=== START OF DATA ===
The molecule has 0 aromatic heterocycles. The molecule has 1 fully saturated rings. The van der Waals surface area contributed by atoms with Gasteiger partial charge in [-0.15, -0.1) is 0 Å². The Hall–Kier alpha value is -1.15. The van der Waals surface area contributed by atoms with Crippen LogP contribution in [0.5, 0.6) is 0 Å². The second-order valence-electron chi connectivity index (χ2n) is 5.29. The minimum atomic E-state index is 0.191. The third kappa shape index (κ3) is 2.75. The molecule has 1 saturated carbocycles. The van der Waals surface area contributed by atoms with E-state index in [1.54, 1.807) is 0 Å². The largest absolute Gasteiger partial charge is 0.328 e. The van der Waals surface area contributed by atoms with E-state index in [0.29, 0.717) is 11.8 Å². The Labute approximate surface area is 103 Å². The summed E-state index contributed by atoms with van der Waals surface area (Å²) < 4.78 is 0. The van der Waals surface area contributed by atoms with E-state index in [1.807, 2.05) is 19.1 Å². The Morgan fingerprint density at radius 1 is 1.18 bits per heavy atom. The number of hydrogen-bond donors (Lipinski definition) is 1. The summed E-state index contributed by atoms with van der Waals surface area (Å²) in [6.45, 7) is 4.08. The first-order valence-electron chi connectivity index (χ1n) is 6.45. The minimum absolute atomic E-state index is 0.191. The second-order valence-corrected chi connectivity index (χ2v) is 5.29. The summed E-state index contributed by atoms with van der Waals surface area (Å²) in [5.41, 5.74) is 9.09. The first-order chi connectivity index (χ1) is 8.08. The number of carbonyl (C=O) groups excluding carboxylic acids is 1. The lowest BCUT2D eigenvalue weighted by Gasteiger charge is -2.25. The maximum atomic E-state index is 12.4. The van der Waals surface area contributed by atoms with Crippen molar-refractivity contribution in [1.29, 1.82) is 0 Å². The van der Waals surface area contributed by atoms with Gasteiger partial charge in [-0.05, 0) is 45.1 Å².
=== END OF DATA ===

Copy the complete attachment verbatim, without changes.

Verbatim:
The molecule has 0 aromatic heterocycles. The molecule has 1 fully saturated rings. The van der Waals surface area contributed by atoms with Gasteiger partial charge in [-0.15, -0.1) is 0 Å². The Hall–Kier alpha value is -1.15. The van der Waals surface area contributed by atoms with Crippen LogP contribution in [0.5, 0.6) is 0 Å². The second-order valence-electron chi connectivity index (χ2n) is 5.29. The minimum atomic E-state index is 0.191. The third kappa shape index (κ3) is 2.75. The molecule has 1 saturated carbocycles. The van der Waals surface area contributed by atoms with E-state index in [1.54, 1.807) is 0 Å². The largest absolute Gasteiger partial charge is 0.328 e. The van der Waals surface area contributed by atoms with E-state index in [0.29, 0.717) is 11.8 Å². The Labute approximate surface area is 103 Å². The summed E-state index contributed by atoms with van der Waals surface area (Å²) < 4.78 is 0. The van der Waals surface area contributed by atoms with E-state index in [1.807, 2.05) is 19.1 Å². The Morgan fingerprint density at radius 1 is 1.18 bits per heavy atom. The number of hydrogen-bond donors (Lipinski definition) is 1. The summed E-state index contributed by atoms with van der Waals surface area (Å²) in [6.45, 7) is 4.08. The first-order valence-electron chi connectivity index (χ1n) is 6.45. The minimum absolute atomic E-state index is 0.191. The second-order valence-corrected chi connectivity index (χ2v) is 5.29. The summed E-state index contributed by atoms with van der Waals surface area (Å²) in [5.41, 5.74) is 9.09. The first-order chi connectivity index (χ1) is 8.08. The number of carbonyl (C=O) groups excluding carboxylic acids is 1. The lowest BCUT2D eigenvalue weighted by Gasteiger charge is -2.25. The maximum atomic E-state index is 12.4. The van der Waals surface area contributed by atoms with Crippen molar-refractivity contribution in [1.29, 1.82) is 0 Å². The van der Waals surface area contributed by atoms with Gasteiger partial charge in [-0.05, 0) is 45.1 Å².